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Incoming Prime Minister Boris Johnson will have scant time to settle in to his new job. The UK's challenges and tasks are many and formidable, to say the least. So what is on his to-do list?
An obvious one. However, Boris Johnson's tenure as prime minister could be cut short very quickly. The opposition Labour party could call a no-confidence vote in the 650-seat Parliament as early as his second day in office. However, it's more likely that Labour leader Jeremy Corbyn will wait until after the summer recess before he makes his move. The Conservatives don't have the outright majority needed for Johnson to survive such a vote and are reliant on the support of the 10 Democratic Unionist Party MPs who have thus far propped up Theresa May's government.
In an attempt to strengthen his precarious position, Johnson has filled his cabinet with hard-line brexiteers and right-wing campaigners. However, he's likely to encounter stiff resistance to a no-deal Brexit from several former cabinet members.
Following the suspension of the Tory MP for Dover, Charlie Elphicke, who has been charged with sexual assault, the Conservatives' majority has been reduced to two. That figure could drop further if they lose a local by-election in Brecon and Radnorshire on August 1.
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Johnson wants to discard parts of the accord that his predecessor Theresa May failed to get through parliament three times and cobble together a new treaty. There are two problems here: one is time. The summer recess and leadership changes in London and Brussels leave a matter of weeks in September and October for formal talks ahead of the October 31 deadline for the UK to leave. The other fly in the ointment is the European Union. The 27 member states have repeatedly said they will not renegotiate the legally binding part of the deal, the so-called Withdrawal Agreement, which sets out the future relationship between the UK and the EU.
Johnson's alternative is to persuade Parliament to ratify "the best bits" of May's deal — such as EU citizens' rights and extensions of various security and defense cooperation pacts.
The elephant in the room is, as ever, the so-called backstop — the mechanism designed to prevent a hard border between EU member Ireland and Britain's Northern Ireland in the event of a no-deal Brexit. Johnson wants to ditch that provision, while the EU says it has to stay. Johnson also wants to adopt a policy of "constructive ambiguity" over whether Britain will start paying off its estimated £39 billion ($49 billion, €43 billion) withdrawal bill.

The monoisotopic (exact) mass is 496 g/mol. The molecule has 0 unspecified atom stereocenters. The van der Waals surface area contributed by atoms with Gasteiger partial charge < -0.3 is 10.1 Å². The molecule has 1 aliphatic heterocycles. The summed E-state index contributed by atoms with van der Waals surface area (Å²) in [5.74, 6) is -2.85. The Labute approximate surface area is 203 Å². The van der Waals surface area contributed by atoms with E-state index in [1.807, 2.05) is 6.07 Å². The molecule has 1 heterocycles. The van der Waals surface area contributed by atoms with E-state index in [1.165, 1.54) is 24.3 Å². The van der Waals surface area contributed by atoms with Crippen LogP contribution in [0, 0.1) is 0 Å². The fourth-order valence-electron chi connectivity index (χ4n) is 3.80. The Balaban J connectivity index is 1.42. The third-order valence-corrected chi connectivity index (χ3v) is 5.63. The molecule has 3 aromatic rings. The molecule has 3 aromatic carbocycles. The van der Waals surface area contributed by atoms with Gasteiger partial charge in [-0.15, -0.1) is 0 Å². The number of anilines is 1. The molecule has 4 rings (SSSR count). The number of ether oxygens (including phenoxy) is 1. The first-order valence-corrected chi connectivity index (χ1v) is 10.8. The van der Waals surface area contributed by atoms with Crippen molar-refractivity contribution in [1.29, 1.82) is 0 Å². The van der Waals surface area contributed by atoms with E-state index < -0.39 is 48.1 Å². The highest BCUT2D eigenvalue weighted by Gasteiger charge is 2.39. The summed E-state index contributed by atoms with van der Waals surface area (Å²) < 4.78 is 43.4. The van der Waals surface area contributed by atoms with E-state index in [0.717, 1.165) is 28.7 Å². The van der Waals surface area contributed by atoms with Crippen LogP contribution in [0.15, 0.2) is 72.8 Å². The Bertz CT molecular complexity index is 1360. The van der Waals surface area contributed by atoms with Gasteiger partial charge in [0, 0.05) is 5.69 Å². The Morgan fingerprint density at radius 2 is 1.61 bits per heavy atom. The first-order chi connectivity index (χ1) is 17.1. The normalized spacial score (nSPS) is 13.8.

Hanging over these permutations like the Sword of Damocles is Johnson's threat to take the UK out of the EU without a deal. Johnson says that Britain is fully prepared for that outcome despite warnings that a chaotic split would hurt Britain's economy disproportionately more — forecasters say it could end up in a year-long recession — than the larger and more heterogeneous EU economy.
Iran and China
Against the backdrop of Johnson's track record as foreign secretary, his approach to dealing with crises and challenges abroad will be closely watched.
The United States and European countries are at odds over how to deal with Iran's nuclear program. Britain is currently part of the so-called E3 with Germany and France who remain signatories to the deal the US pulled out of. Of more immediate concern is the current stand-off with Iran over its seizure of a British-flagged tanker in the Gulf in retaliation for the British capture of an Iranian tanker off the coast of Gibraltar.
European allies will watch carefully to see whether Johnson aligns himself more closely with the US and moves away from the EU over Iran.
The UK's policy regarding China looks equally tricky. The Chinese government has warned Britain that excluding Chinese telecoms giant Huawei from the UK's 5G network could backfire in terms of future trade and investment ties Britain is hoping to establish outside of the EU.
Given both men's propensity to shoot from the hip, theirs could be an interesting alliance. Although the "special relationship" between the US and the UK has lost some of its shine, the US remains Britain's closest military ally. Perhaps more importantly in the short and medium term is whether the UK can secure a free trade deal with the US to compensate for losing its biggest trading partner, the EU.
However, the tone for future trans-Atlantic ties may have been set by the spat over the leaked memos from the British ambassador to the US that reportedly described Donald Trump and his administration as "inept." Trump reacted furiously, leaving former Prime Minister May scrambling to contain the situation. While Ambassador Kim Darroch's subsequent resignation may have papered over the cracks, it has also left a bitter aftertaste.
A (re-)United Kingdom?
Once, or indeed if, the initial dust settles — and should he be around long enough — Johnson faces the huge task of getting a deeply divided and damaged country back on track both at home and on the international stage. Much will depend on how severe the economic impact of Brexit is, regardless of which permutation it takes. In a way, tackling the economic and political fallout may be easier than finding a remedy for the country's damaged psyche.